Parliament debated the report of its inquiry into renditions and secret detention in July. The report concluded that the government and intelligence services had no direct or indirect involvement in renditions and secret detention. However, Amnesty International found that both the inquiry and report provided enough evidence to conclude that Germany was complicit in human rights violations, and criticized parliament for failing to propose any measures to prevent such abuses in future. On 17 June, the Federal Constitutional Court ruled that the government had violated Constitutional Law by not providing the parliamentary committee of inquiry with relevant documents, which the government said should remain classified in order to protect the welfare of the state. The committee of inquiry did not resume its investigation.
Refugees and asylum-seekers
The number of rejected asylum-seekers forcibly returned to Syria increased considerably after a German-Syrian re-admission agreement came into force in January. Following reports of returned Syrian asylum-seekers being detained, the government ordered a risk assessment re-evaluation and recommended a de facto moratorium on deportations to Syria in mid-December.
- Khaled Kenjo, a deported Syrian Kurd, was detained 12 days after his arrival in Syria by the State Security, a Syrian secret service agency, on 13 September. After three weeks of incommunicado detention, during which he said he was tortured, Khaled Kenjo was charged with broadcasting “false” news abroad that could damage the reputation of the state. This charge by the Military Court in Qamishli was allegedly related to his political activities in Germany.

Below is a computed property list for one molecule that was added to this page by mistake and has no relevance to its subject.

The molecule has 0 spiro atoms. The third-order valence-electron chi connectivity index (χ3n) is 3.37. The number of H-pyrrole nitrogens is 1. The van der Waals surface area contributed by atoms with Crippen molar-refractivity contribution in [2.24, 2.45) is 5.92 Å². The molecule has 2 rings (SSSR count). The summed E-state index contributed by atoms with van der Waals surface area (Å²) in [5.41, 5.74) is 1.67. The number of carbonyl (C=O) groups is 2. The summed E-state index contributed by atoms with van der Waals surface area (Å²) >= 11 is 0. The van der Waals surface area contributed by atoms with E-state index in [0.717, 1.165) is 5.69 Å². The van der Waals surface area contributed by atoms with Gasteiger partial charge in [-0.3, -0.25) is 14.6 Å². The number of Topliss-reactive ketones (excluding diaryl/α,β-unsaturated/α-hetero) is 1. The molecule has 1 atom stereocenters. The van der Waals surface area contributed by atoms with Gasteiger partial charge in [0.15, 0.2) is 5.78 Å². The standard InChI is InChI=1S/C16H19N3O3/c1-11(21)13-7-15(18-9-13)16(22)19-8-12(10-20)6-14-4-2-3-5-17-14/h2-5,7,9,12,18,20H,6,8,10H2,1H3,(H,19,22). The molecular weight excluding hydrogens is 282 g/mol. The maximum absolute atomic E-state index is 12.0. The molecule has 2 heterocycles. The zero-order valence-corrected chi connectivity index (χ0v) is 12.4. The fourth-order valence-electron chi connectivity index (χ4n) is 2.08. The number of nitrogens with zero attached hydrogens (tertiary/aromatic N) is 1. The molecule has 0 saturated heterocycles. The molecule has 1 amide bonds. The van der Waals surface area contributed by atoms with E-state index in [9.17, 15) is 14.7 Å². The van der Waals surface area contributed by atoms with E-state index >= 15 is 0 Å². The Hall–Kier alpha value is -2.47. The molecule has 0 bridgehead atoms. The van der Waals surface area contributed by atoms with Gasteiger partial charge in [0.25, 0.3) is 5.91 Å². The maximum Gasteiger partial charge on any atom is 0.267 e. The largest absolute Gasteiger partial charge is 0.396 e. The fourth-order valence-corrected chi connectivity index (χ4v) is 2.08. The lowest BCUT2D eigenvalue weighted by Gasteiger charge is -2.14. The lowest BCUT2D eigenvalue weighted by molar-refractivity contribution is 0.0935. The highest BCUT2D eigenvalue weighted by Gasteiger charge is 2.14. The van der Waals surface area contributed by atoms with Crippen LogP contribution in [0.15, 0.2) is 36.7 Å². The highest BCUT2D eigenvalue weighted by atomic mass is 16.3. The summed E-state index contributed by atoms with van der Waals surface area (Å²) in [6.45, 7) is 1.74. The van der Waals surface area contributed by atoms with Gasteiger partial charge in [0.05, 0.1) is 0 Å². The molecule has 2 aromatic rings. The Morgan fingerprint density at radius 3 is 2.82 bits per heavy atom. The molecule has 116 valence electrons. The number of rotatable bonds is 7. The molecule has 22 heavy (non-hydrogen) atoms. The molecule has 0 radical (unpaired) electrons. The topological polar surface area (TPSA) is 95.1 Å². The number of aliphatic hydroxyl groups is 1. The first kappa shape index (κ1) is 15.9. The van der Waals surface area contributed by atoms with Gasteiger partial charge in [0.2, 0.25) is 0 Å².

The government negotiated a re-admission agreement with Kosovo. Several federal states forcibly returned Roma to Kosovo despite the risks faced by Roma in cases of enforced return. In November, the Council of Europe Commissioner of Human Rights expressed concern at this practice.
Irregular migrants and their children had limited access to health care, education, and judicial remedies in cases of labour rights violations. Hesse Federal State was due to change its administrative practice on 1 January 2010 so that head teachers would no longer be required to report the identity of a child to the Aliens’ Authority, where foreign nationals are required to register. The new regulatory rules governing the Aliens Act state that public hospitals are exempt from reporting the identity of irregular migrants in cases of emergency treatment.